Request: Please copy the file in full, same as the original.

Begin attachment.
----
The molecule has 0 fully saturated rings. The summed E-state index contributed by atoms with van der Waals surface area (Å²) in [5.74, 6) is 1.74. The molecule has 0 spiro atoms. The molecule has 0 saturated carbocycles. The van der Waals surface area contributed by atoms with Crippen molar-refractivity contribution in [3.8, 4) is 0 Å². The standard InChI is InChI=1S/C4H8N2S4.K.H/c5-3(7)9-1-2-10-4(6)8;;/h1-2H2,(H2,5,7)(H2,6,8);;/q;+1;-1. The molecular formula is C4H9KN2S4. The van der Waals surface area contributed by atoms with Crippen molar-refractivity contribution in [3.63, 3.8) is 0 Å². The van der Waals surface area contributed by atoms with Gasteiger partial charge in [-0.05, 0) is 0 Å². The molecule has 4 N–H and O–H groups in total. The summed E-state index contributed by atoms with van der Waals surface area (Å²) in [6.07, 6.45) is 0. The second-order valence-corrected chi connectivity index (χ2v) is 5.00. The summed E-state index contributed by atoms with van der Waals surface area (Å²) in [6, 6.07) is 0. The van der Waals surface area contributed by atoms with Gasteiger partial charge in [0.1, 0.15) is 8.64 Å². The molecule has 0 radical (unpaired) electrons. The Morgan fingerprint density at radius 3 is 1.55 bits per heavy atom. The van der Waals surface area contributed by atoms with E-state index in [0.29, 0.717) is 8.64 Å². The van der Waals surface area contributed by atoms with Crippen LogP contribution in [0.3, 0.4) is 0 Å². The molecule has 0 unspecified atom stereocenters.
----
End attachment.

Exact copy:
The molecule has 0 fully saturated rings. The summed E-state index contributed by atoms with van der Waals surface area (Å²) in [5.74, 6) is 1.74. The molecule has 0 spiro atoms. The molecule has 0 saturated carbocycles. The van der Waals surface area contributed by atoms with Crippen molar-refractivity contribution in [3.8, 4) is 0 Å². The standard InChI is InChI=1S/C4H8N2S4.K.H/c5-3(7)9-1-2-10-4(6)8;;/h1-2H2,(H2,5,7)(H2,6,8);;/q;+1;-1. The molecular formula is C4H9KN2S4. The van der Waals surface area contributed by atoms with Crippen molar-refractivity contribution in [3.63, 3.8) is 0 Å². The van der Waals surface area contributed by atoms with Gasteiger partial charge in [-0.05, 0) is 0 Å². The molecule has 4 N–H and O–H groups in total. The summed E-state index contributed by atoms with van der Waals surface area (Å²) in [6.07, 6.45) is 0. The second-order valence-corrected chi connectivity index (χ2v) is 5.00. The summed E-state index contributed by atoms with van der Waals surface area (Å²) in [6, 6.07) is 0. The van der Waals surface area contributed by atoms with Gasteiger partial charge in [0.1, 0.15) is 8.64 Å². The molecule has 0 radical (unpaired) electrons. The Morgan fingerprint density at radius 3 is 1.55 bits per heavy atom. The van der Waals surface area contributed by atoms with E-state index in [0.29, 0.717) is 8.64 Å². The van der Waals surface area contributed by atoms with Crippen LogP contribution in [0.3, 0.4) is 0 Å². The molecule has 0 unspecified atom stereocenters.